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  12. #11


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    Quote Originally Posted by snowdave View Post
    I realize this is not purely a financial decision and I am not trying to make money from my project. I love to build things and this would be a great project with my son resulting in one of my dream cars, neither of which can be quantified. However, if I am going to spend at least a year of my life building, I don't want to end up regretting it on completion.
    If you are not looking at it as a financial decision what kind of regrets do you suppose you might have upon completion?

    Going at it with a good, well known and rehabbed Fox donor is a great way to do the project on a budget. Lots of guys fall into the "It has to be all new", "It has to be upgraded", "It costs more so it has to be better" trap. That's all fine if that is what they want but it is not the only way. I've built &/or painted FFRs for customers who were banging on the door to 6 figures and done others that were sub 30K. The guys on the low end are having just as much fun and enjoying their cars as much, sometimes more, than the guys on the high end! I don't think you'll be experiencing any regrets in the end and if you build and shop wisely you can hit your targeted budget One comment regarding that---John's build cost list is comprehensive but it is nearly 20 years old so expect some upward price changes on many items, but on the flip side there are now more choices for better components than there were back in the Mk1 days when John built his car.Some of those can save both time and money!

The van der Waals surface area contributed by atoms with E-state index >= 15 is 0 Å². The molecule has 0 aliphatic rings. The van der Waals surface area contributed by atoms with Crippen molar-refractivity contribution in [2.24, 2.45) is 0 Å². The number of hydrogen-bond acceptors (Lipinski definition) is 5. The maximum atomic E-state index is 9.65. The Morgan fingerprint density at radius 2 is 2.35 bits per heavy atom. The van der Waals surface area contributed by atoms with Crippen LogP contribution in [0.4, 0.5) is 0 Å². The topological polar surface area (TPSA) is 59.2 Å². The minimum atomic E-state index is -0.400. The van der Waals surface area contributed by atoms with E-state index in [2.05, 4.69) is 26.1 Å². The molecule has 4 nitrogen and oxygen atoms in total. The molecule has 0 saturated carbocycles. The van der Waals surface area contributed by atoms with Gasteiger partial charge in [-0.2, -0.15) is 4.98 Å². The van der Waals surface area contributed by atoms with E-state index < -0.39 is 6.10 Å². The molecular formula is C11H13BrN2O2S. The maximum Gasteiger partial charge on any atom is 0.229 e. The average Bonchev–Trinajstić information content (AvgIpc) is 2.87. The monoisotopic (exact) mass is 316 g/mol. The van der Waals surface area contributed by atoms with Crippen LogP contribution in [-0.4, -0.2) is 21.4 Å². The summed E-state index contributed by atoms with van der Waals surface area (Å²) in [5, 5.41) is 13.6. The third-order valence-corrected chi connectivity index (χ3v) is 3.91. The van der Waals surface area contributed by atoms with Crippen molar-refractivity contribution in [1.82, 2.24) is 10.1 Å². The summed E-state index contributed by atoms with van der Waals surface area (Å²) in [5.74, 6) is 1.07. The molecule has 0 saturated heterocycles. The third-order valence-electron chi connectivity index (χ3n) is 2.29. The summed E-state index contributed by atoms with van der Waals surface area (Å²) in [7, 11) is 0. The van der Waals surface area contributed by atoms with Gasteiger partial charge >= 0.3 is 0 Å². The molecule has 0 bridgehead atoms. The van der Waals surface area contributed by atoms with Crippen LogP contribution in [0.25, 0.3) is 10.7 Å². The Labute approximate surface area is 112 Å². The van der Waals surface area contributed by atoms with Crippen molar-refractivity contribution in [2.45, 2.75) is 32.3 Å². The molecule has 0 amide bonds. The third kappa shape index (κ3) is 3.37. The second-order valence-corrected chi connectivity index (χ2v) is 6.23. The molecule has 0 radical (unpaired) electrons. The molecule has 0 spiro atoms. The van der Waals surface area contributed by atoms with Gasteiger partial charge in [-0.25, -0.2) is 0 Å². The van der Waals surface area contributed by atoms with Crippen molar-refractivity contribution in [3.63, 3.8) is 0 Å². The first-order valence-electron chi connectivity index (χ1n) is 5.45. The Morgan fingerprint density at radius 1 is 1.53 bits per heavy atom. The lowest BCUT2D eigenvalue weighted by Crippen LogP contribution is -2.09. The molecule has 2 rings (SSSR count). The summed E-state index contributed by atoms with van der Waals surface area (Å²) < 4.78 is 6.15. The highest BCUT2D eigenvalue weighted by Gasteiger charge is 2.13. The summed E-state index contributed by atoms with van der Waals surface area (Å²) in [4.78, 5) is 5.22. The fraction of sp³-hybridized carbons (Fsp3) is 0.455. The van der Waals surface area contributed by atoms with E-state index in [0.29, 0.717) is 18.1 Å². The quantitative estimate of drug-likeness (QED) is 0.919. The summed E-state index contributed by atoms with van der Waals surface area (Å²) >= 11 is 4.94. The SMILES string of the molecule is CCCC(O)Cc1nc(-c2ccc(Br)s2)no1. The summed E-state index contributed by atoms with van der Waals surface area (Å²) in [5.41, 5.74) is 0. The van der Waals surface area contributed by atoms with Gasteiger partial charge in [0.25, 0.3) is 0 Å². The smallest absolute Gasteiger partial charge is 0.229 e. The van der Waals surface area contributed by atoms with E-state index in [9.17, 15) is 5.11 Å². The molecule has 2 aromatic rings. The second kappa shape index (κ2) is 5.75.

Good luck!

    Jeff

    EDIT:
    You added your second reply #8 after I began composing mine. You brought up "level of disparity between cost and eventual selling price" which doesn't seem to mesh with your earlier statement of "not trying to make money on the project". You need to be honest with yourself which of these two statements are where you're really at. Fact is that in todays market a well done donor build that cost a little under 30 will sell for pretty much exactly that. With few exceptions and special circumstances a 70K build will not recoup the build cost. Not something that a lot of guys want to hear but how I've seen it go for nearly 2 decades...

  13. #12
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    And don't forget that if you decide to build and at some point in the future you need help / get frustrated / run out of time or motivation - there are talented people who can come help you out. (Shout out to Mark Dougherty AKA the traveling builder)

    It was amazing watching him work. I spent more time reading the instructions and finding the parts than he took to install them!

    Greg Hevron

  14. #13
    Senior Member phileas_fogg's Avatar
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    I'm surprised nobody has suggested the Build School yet. Attending Build School with your son will give you both an idea of how much effort it takes to build one of these cars. The school does a base-line build, so any modifications you do just add to that base. Build School is a blast!